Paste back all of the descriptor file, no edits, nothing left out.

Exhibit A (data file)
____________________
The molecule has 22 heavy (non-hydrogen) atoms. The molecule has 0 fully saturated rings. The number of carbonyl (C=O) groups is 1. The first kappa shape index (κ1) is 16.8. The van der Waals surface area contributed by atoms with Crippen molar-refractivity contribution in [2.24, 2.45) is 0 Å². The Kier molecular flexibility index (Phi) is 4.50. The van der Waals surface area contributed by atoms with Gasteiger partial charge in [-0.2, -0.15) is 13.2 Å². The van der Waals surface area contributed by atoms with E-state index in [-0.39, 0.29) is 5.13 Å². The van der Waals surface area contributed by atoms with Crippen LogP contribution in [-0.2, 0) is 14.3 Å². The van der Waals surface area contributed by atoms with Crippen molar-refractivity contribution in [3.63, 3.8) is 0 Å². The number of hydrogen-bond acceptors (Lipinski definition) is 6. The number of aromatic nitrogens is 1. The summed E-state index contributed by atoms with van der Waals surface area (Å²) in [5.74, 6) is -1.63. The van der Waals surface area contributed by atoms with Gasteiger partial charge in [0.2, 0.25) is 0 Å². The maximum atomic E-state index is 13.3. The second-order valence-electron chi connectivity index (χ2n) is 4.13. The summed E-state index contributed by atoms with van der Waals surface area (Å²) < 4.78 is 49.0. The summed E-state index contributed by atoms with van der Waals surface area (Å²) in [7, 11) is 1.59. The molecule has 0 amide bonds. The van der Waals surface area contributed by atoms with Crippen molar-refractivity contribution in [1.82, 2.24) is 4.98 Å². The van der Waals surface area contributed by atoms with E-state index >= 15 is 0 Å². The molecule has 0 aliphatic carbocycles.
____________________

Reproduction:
The molecule has 22 heavy (non-hydrogen) atoms. The molecule has 0 fully saturated rings. The number of carbonyl (C=O) groups is 1. The first kappa shape index (κ1) is 16.8. The van der Waals surface area contributed by atoms with Crippen molar-refractivity contribution in [2.24, 2.45) is 0 Å². The Kier molecular flexibility index (Phi) is 4.50. The van der Waals surface area contributed by atoms with Gasteiger partial charge in [-0.2, -0.15) is 13.2 Å². The van der Waals surface area contributed by atoms with E-state index in [-0.39, 0.29) is 5.13 Å². The van der Waals surface area contributed by atoms with Crippen LogP contribution in [-0.2, 0) is 14.3 Å². The van der Waals surface area contributed by atoms with Crippen molar-refractivity contribution in [3.63, 3.8) is 0 Å². The number of hydrogen-bond acceptors (Lipinski definition) is 6. The number of aromatic nitrogens is 1. The summed E-state index contributed by atoms with van der Waals surface area (Å²) in [5.74, 6) is -1.63. The van der Waals surface area contributed by atoms with Gasteiger partial charge in [0.2, 0.25) is 0 Å². The maximum atomic E-state index is 13.3. The second-order valence-electron chi connectivity index (χ2n) is 4.13. The summed E-state index contributed by atoms with van der Waals surface area (Å²) < 4.78 is 49.0. The summed E-state index contributed by atoms with van der Waals surface area (Å²) in [7, 11) is 1.59. The molecule has 0 amide bonds. The van der Waals surface area contributed by atoms with Crippen molar-refractivity contribution in [1.82, 2.24) is 4.98 Å². The van der Waals surface area contributed by atoms with E-state index >= 15 is 0 Å². The molecule has 0 aliphatic carbocycles.